Frankenstein cars are cool. Taking one thing (usually a massive engine) and making it work somewhere it was never meant to (usually a small car) have made for legendary build threads over the years. People have put M5 V10s in 1 Series, Cosworth YBs in Escorts, VR6s in old Golfs and so on. Some make so much sense it’s a wonder manufacturers didn’t make them, while others are so mad it’s almost unbelievable anyone ever thought of them. Frankencars is a lovely little sub-niche of loving four wheels, and here’s a new one for you: the flat-six Subaru Impreza.
Yes, seriously. Much more interesting than the Sport Mobility concept shown at Tokyo. The really spicy Imprezas engines have ended up in unlikely places over the years (think Forester STI), and Subaru got more use than anybody expected out of its 3.0-litre flat-six (B9 Tribeca, anyone?), but never has its small saloon and biggest (we think) engine ever met before. Here with a turbocharger for good measure. You’ll want to hear more about this. Like all the best ideas, the 3.0-litre Impreza - sounds good, right? - was a very simple one. PHer Tom bought a 2.0-litre GX with a blown engine, had the H6 motor spare, and didn’t think too much more about it. The EZ30R-engined small Subaru was going to happen.
Which would have been cool on its own, if lacking much of a performance advantage over a 2.0-litre flat-four turbo. The 3.0-litre has a tiny bit extra power, yes, but weighs more and lacks forced induction torque. So Tom added some, in the form of a GT3076 turbo. Alongside a few other goodies - a list that includes (but is not limited to) larger injectors, a custom turbo manifold, a three-inch turbo back exhaust and a Tial wastegate - that means this relatively unassuming Impreza makes 370hp at 7psi of boost. While presumably sounding like nothing else in the process.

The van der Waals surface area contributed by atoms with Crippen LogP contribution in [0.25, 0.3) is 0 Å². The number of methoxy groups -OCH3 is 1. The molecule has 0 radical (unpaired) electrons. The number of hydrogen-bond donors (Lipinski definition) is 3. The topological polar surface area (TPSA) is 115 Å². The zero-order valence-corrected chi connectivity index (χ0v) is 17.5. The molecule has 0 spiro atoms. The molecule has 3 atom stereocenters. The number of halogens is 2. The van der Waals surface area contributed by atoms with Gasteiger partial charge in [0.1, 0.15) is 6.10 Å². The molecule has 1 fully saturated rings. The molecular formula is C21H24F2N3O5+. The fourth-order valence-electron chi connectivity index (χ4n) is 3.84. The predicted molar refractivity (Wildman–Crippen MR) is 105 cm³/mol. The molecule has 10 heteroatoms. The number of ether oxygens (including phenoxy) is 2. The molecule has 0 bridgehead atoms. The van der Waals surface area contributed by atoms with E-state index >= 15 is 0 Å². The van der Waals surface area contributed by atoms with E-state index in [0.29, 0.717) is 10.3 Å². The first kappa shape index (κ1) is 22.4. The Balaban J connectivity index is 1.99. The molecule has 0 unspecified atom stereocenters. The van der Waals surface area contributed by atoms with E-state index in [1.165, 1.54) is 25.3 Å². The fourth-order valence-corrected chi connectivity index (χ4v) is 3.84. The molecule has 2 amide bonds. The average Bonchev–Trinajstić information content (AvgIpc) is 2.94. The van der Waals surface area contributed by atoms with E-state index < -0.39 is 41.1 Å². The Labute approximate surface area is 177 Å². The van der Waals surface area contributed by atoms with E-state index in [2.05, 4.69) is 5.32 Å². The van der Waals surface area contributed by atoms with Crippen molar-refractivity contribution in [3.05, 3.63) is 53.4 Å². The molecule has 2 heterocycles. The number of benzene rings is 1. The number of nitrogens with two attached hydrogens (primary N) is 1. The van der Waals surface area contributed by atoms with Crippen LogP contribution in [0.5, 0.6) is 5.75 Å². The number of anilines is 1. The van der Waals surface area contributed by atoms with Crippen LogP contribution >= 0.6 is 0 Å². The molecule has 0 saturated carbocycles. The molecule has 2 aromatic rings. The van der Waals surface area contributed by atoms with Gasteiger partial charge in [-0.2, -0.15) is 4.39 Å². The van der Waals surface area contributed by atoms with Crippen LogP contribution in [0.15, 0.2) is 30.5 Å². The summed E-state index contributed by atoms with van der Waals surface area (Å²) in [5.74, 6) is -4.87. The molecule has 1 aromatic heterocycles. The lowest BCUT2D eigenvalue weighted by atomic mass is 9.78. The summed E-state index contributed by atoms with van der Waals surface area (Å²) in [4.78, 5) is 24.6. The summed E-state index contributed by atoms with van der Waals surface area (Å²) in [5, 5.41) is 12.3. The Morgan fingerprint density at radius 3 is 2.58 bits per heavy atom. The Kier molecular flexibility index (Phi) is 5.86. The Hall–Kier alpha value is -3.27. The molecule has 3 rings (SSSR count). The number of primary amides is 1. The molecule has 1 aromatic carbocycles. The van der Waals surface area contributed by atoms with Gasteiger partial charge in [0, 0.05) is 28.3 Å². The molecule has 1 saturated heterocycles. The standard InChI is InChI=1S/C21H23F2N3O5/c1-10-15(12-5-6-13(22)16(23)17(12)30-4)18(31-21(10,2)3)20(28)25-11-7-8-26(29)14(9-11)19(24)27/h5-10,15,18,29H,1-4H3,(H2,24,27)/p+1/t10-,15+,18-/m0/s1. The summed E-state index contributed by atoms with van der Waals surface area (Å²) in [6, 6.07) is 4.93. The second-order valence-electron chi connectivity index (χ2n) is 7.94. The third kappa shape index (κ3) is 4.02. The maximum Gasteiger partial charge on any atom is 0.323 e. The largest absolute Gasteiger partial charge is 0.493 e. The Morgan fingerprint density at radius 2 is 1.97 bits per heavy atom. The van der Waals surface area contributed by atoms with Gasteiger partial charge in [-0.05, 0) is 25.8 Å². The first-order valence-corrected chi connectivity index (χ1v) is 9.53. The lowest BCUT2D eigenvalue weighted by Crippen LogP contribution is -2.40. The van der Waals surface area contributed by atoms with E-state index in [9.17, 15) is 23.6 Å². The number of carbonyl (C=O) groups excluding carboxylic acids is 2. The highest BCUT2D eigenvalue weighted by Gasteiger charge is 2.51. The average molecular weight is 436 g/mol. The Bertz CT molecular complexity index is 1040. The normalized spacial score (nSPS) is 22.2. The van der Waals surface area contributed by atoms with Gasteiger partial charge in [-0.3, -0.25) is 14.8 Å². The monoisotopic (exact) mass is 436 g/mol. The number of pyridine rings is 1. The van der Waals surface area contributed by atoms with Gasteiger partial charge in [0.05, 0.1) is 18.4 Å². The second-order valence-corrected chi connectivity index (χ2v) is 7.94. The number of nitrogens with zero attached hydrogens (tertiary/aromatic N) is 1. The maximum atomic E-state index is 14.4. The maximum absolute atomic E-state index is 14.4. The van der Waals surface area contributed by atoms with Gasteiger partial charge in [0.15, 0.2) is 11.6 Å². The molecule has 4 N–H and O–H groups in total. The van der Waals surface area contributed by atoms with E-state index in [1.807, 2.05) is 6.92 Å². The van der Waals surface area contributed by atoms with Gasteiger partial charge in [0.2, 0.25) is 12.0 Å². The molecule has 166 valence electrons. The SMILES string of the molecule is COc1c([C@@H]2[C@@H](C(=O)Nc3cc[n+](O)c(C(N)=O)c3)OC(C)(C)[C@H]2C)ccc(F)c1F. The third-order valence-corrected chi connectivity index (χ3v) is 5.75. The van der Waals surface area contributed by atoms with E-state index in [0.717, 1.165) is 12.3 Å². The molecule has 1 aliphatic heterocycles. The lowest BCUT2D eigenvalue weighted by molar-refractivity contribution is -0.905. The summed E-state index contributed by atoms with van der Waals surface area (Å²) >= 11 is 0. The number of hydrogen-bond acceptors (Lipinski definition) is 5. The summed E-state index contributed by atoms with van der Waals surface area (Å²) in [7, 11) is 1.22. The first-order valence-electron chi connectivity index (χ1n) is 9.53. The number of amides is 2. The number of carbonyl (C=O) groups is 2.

Additionally, the 3.0 benefits from some WRX chassis upgrades, OZ Superleggera wheels and a Haltech ECU to get an engine never designed for the Impreza working with a standard dash. This isn’t a show-spec Subaru, but the big six doesn’t look as crammed in as might be expected. What this does seem, however, is hugely entertaining.
There are a couple of niggles to address that are mentioned in the advert. And we all know there’s an element of risk-taking when buying someone else’s project, especially such a rare groove swap. There will surely be issues to resolve and things to learn as more time is spent with the car. Hopefully, they’ll all seem worthwhile to be left with what must be a unique, and very interesting, Subaru Impreza.
The flat-six is being sold to free up some time and money for other projects in Tom’s possession. It’s never going to be concourse (the Legacy engine in there rather puts paid to any originality points), which means the next owner is free to take this on as they wish. It could be made even more powerful, even more focused - or even more subtle, if you prefer. Whatever you want, basically, safe in the knowledge yours is a Subaru like no other. A halloween treat with a trick under the bonnet scoop, then - yours for £6,500.
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